High Court docket a blockbuster

Print Article

It’s a new year and a new Justice for the Supreme Court of the United States (SCOTUS), which began its new term last week. Their 43-case docket includes some blockbusters — civil rights vs. religion; cellphone privacy; presidential power and travel bans; redistricting; and free speech.

Here are a few highlights:

Trump v. International Refugee Assistance Project, and Trump v. Hawaii. While the 90-day ban on people from certain majority-Muslim countries was reinstated, legal questions remain. Do the so-called bans violate the First Amendment’s Establishment Clause (prohibiting religious discrimination)? Are they too broad in scope?

Another case concerning U.S. entries, Jennings v. Rodriguez, questions lengthy detentions (e.g., six months) without bond hearings.

Gill v. Whitford. This case challenges Wisconsin’s allegedly partisan gerrymandering — the redrawing of legislative districts along political lines to influence voting results. What SCOTUS decides could affect up to a third of American districts redrawn in the last 50 years.

Carpenter v. U.S. Is your mobile phone use private? Police used a robber’s cellphone records over 127 days, without a warrant, to track him. Whether this violates the Fourth Amendment’s search and seizure protections is the issue, but cellphone privacy advocates are watching this one too.

Masterpiece Cakeshop v. Colorado Civil Rights Commission. Weddings don’t often make judicial history, but when a Colorado baker refused on religious grounds to make a cake for a same-sex couple, two areas of civil rights came into direct conflict. Colorado law prohibits businesses from discriminating based on sexual orientation.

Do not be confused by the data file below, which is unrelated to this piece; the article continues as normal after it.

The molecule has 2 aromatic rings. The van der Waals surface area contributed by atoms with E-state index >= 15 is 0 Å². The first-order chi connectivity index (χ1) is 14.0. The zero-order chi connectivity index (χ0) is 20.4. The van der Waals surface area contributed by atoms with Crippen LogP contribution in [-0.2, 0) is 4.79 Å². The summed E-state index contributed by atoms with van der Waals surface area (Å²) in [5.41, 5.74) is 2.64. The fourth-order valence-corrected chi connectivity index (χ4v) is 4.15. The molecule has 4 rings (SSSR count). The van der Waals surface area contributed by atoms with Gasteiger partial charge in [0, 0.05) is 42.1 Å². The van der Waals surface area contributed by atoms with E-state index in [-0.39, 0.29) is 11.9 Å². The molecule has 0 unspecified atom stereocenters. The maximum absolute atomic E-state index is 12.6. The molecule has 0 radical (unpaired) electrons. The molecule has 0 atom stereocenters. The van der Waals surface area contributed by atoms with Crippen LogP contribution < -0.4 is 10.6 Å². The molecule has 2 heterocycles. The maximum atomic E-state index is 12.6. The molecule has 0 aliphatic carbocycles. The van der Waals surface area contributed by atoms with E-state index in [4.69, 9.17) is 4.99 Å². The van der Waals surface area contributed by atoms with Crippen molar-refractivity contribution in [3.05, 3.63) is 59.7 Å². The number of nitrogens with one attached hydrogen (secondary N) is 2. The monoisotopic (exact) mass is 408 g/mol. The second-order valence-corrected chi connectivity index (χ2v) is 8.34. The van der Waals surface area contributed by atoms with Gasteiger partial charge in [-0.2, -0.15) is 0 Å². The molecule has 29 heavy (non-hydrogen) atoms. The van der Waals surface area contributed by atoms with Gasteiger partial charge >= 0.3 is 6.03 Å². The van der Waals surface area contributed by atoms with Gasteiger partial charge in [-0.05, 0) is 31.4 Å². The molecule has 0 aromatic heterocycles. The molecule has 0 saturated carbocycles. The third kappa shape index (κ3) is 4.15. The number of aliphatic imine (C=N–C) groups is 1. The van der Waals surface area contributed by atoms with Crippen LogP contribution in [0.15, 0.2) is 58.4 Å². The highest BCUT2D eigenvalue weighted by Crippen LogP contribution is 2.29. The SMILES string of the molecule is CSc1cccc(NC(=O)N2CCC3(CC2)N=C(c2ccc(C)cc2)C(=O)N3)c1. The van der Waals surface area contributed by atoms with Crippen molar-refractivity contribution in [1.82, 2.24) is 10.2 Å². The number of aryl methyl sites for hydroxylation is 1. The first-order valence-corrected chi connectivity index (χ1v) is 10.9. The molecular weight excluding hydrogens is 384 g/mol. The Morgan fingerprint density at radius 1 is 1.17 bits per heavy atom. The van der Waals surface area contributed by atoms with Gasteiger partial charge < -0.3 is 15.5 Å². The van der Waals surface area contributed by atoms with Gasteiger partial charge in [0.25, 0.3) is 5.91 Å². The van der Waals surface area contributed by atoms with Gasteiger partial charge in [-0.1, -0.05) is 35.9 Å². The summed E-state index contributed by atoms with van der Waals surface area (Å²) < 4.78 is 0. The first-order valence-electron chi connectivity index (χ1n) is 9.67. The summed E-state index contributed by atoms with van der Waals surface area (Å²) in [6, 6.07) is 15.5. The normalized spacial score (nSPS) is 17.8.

Three consolidated cases on arbitration. Already heard Oct. 2, these cases address the legality and

constitutionality of requiring employee consent to arbitration (deciding disputes outside of court), and prohibiting employee participation in class action suits. Millions of employees are required to sign such “agreements,” which favor employers, as a condition of employment. Federal laws addressing labor relations, collective bargaining, and arbitration processes are potentially impacted.

For a full list of cases on the Supreme Court’s docket, Scotusblog.com/case-files/terms/ot2017/.

•••

Sholeh Patrick, J.D. is a columnist with the Hagadone News Network. Contact her at Sholeh@cdapress.com.

Print Article

Read More Sholeh Patrick

Question is, who are you?

January 16, 2018 at 5:00 am | Coeur d'Alene Press What began as an everyday greeting at a workout Sunday soon resulted in one of those consciousness-raising moments. Ironic, really; Peak Fitness is where one normally focuses on the body, not the min...

Comments

Read More

MLP: Drop eggcorns from yon tenterhooks

January 11, 2018 at 5:00 am | Coeur d'Alene Press READ, people; read literature! Please, and urge others to follow suit (do the same, like a card game). So many commonly abused and misused phrases — which the Brits call eggcorns — are simply a matte...

Comments

Read More

Earthing’s great, even if it’s so obvious

January 09, 2018 at 5:00 am | Coeur d'Alene Press Ever shake your head at a “new” trend, because (a) it’s so obvious, and (b) it’s as old as dirt? Case in point: “Earthing” — the notion that we benefit from connecting with the earth. Walking barefo...

Comments

Read More

Adopt 10 financial resolutions

January 04, 2018 at 5:00 am | Coeur d'Alene Press Considering a New Year’s Resolution? Healthier habits and weight loss are probably the most common, and the topic of a recent column. Others resolve to be kinder or more patient, perhaps less stresse...

Comments

Read More

Contact Us

(208) 664-8176
215 N. Second St
Coeur d'Alene, Idaho 83814

©2018 The Coeur d'Alene Press Terms of Use Privacy Policy
X
X